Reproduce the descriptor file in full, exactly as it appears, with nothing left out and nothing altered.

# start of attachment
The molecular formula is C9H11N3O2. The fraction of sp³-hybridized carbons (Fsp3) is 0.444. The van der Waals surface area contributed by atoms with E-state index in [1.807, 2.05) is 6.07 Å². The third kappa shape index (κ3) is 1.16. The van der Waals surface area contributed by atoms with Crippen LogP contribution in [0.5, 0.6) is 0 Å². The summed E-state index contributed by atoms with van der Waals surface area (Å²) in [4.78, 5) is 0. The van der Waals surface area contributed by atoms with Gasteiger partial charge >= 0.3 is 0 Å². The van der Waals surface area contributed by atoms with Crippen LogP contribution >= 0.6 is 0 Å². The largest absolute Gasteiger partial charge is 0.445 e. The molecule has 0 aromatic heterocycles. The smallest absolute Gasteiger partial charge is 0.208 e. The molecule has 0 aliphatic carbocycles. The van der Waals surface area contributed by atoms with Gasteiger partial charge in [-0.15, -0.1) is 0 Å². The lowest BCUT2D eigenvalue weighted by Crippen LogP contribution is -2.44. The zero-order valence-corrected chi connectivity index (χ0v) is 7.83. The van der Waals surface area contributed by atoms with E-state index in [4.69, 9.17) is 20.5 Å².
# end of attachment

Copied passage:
The molecular formula is C9H11N3O2. The fraction of sp³-hybridized carbons (Fsp3) is 0.444. The van der Waals surface area contributed by atoms with E-state index in [1.807, 2.05) is 6.07 Å². The third kappa shape index (κ3) is 1.16. The van der Waals surface area contributed by atoms with Crippen LogP contribution in [0.5, 0.6) is 0 Å². The summed E-state index contributed by atoms with van der Waals surface area (Å²) in [4.78, 5) is 0. The van der Waals surface area contributed by atoms with Gasteiger partial charge >= 0.3 is 0 Å². The van der Waals surface area contributed by atoms with Crippen LogP contribution >= 0.6 is 0 Å². The largest absolute Gasteiger partial charge is 0.445 e. The molecule has 0 aromatic heterocycles. The smallest absolute Gasteiger partial charge is 0.208 e. The molecule has 0 aliphatic carbocycles. The van der Waals surface area contributed by atoms with Gasteiger partial charge in [-0.15, -0.1) is 0 Å². The lowest BCUT2D eigenvalue weighted by Crippen LogP contribution is -2.44. The zero-order valence-corrected chi connectivity index (χ0v) is 7.83. The van der Waals surface area contributed by atoms with E-state index in [4.69, 9.17) is 20.5 Å².